The art that is violin-making continues to achieve new heights in the modern age. World-class violin-making schools and masterful understanding of acoustic properties has led to previously unachieved levels of craftsmanship. Many modern makers have achieved gorgeous sound quality and production through their nuanced approach. In addition to Ken Sullivan Originals, Sullivan Violins proudly offers original professional hand-made violins from award-winning contemporary and modern makers from around the world.
The Best of the Modern Originals
Sullivan Violins features many original violins from prominent makers, including Bruno Barbieri, Ch. JB Colin Mezin, Mario Gadda, Louis Condax, and more. Almost all of these instruments are hand-made based on luthier training and skills passed down through the generations. For example, Gadda is the son and pupil of Gaetano Gadda, who himself was the sole student of Stefano Scarampella, and his exclusive instruments highlight the impressive legacy of expert craftsmanship. These contemporary and modern artist quality instruments exhibit superb craftsmanship and acoustic response. Each one has its own unique voice and we invite you to find the instrument that matches your desired sound profile. No matter which instrument you chose, you’re sure to go home with an expertly made instrument from a renowned craftsman that will serve you well on your musical journey.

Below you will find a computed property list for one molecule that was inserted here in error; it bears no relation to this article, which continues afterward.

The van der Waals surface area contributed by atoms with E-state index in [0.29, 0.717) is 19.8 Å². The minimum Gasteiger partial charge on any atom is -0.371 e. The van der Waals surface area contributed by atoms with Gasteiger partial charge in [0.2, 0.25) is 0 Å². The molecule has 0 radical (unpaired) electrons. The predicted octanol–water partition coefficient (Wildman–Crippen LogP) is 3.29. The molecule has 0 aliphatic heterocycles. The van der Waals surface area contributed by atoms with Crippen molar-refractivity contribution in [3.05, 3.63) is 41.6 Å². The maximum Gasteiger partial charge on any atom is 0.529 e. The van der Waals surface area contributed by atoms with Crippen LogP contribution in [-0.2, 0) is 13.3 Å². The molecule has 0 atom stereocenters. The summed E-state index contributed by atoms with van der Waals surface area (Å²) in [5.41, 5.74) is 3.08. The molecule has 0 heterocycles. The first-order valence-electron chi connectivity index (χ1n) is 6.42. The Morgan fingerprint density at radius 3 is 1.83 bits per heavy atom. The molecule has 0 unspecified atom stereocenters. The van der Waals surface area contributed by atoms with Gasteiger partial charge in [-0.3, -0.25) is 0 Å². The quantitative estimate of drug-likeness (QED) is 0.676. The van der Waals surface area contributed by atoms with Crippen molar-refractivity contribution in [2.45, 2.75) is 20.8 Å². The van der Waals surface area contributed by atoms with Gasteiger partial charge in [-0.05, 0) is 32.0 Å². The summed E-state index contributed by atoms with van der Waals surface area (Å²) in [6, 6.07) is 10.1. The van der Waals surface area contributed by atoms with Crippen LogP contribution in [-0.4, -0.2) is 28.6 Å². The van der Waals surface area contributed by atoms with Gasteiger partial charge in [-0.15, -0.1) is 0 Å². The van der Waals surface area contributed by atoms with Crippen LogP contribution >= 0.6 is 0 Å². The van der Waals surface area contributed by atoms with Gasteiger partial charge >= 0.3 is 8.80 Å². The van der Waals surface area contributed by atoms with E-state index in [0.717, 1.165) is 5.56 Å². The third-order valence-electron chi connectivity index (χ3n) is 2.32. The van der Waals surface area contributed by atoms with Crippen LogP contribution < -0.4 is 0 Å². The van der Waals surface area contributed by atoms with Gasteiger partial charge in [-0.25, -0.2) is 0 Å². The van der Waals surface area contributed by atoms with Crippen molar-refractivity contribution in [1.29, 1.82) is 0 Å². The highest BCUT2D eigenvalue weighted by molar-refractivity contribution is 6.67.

Other Elements to Consider
Not only is it important to consider the prestige of the maker and the quality of their work, but it is also equally important to determine what musical elements you’re looking to get from your violin. There are so many elements that make up an instrument’s sound; here are a few more to consider when deciding which of our Contemporary Original violins is right for you.
- Resonance: Typically relating to the vibration of the backplates, there are certain frequencies that cause the instrument to vibrate more easily. Find an instrument that offers a desired amount of resonance.
- Brightness: This relates to the emphasis of sound in higher frequencies. A bright sound will often be more intense, distinct, and ear-catching.
- Responsiveness: In other words, how easy it is to get the instrument to produce tone. If it takes a large amount of effort, the instrument is not overly responsive. If it produces sound with little to no prompting, it is highly responsive. These factors help with